The 92-page lawsuit from the L.A. Alliance cites state and federal law in 14 allegations, among them accusing the city and county of breaching their duty to abate a nuisance, reducing property value without compensation, wasting public funds and violating the state environmental act and state and federal acts protecting people with disabilities.

The eight plaintiffs include downtown property owners, business owners and residents, and one Westside business owner. The suit alleges loss of business, deterioration of property values and inability to use sidewalks or safely leave their homes. The plaintiffs are seeking injunctive relief and unspecified compensatory damages.

“What we are proposing is long-term solution that can be rolled out in a matter of months,” said Attorney Elizabeth A. Mitchell of Spertus, Landes & Umhofer, the law firm retained by the L.A. Alliance. Mitchell, a former Los Angeles Deputy City Attorney, added that the claims for damages are negotiable.

The lawsuit did not suggest what powers might be needed to clean up encampments if adequate beds were available.

“I’m not talking about forcing anybody to go into a shelter,” Mitchell said, but she believes that most would seek shelter, allowing more focused attention to those who resist or need more intensive health or mental care. “We’re hoping to peel back the first layer,” she said.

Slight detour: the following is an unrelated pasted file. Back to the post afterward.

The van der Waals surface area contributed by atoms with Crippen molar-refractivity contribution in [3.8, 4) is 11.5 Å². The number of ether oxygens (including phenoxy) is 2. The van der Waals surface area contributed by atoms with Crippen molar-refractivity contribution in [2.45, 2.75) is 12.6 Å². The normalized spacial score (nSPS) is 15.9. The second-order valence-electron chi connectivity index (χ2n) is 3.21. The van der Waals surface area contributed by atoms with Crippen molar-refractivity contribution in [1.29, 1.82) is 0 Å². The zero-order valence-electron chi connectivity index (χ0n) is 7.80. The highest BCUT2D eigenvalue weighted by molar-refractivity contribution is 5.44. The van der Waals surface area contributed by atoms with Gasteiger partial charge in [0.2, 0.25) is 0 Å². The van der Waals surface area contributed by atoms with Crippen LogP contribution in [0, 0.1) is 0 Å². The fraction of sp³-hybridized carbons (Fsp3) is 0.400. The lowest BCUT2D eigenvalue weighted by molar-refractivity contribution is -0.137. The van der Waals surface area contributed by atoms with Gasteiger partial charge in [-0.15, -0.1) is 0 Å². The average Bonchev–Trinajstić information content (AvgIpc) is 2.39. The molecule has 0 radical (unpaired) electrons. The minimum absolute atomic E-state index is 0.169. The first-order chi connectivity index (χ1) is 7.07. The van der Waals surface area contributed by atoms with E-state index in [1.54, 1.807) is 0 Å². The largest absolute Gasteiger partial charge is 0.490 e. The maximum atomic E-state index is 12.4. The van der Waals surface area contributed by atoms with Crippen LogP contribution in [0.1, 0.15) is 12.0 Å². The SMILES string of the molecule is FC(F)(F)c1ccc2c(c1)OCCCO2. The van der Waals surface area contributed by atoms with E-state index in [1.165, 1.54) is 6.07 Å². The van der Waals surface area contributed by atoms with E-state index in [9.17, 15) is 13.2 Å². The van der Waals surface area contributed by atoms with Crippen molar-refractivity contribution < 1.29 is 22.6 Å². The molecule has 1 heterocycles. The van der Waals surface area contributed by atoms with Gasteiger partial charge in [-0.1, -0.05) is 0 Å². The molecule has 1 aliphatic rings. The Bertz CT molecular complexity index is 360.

A spokesman for Feuer said the city would have no comment. A spokesman for Los Angeles County also declined to comment.

The decision to have Carter preside over the case has given the proceeding a character not usually seen in the staid federal courts in Los Angeles. Carter, who sits in Orange County, was brought in as a substitute on the case, which was originally assigned to Los Angeles-based Judge Stephen V. Wilson, after the plaintiffs filed a motion identifying the Orange County case as related.

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Carter has a reputation as a caring jurist who has immersed himself in the complexities of the laws governing homeless people and has has made personal visits to homeless camps and demanded that local authorities do more.

Under his prodding, the opposing parties in the Orange County case struck an agreement that allowed officials to clean out a homeless encampment along the Santa Ana River with the county being required to give out temporary motel vouchers, expand shelters and retrofit properties in Orange and Santa Ana to provide temporary housing.

Several south Orange County cities balked during the proceedings. At one point, Carter warned them, “If you don’t step up, then you put the court in writing a position, and I can solve that very easily for you. You don’t want me to do that.”

A judge reviewing the cities’ complaint found that a reasonable observer would find that “the District Judge is not unbiased.”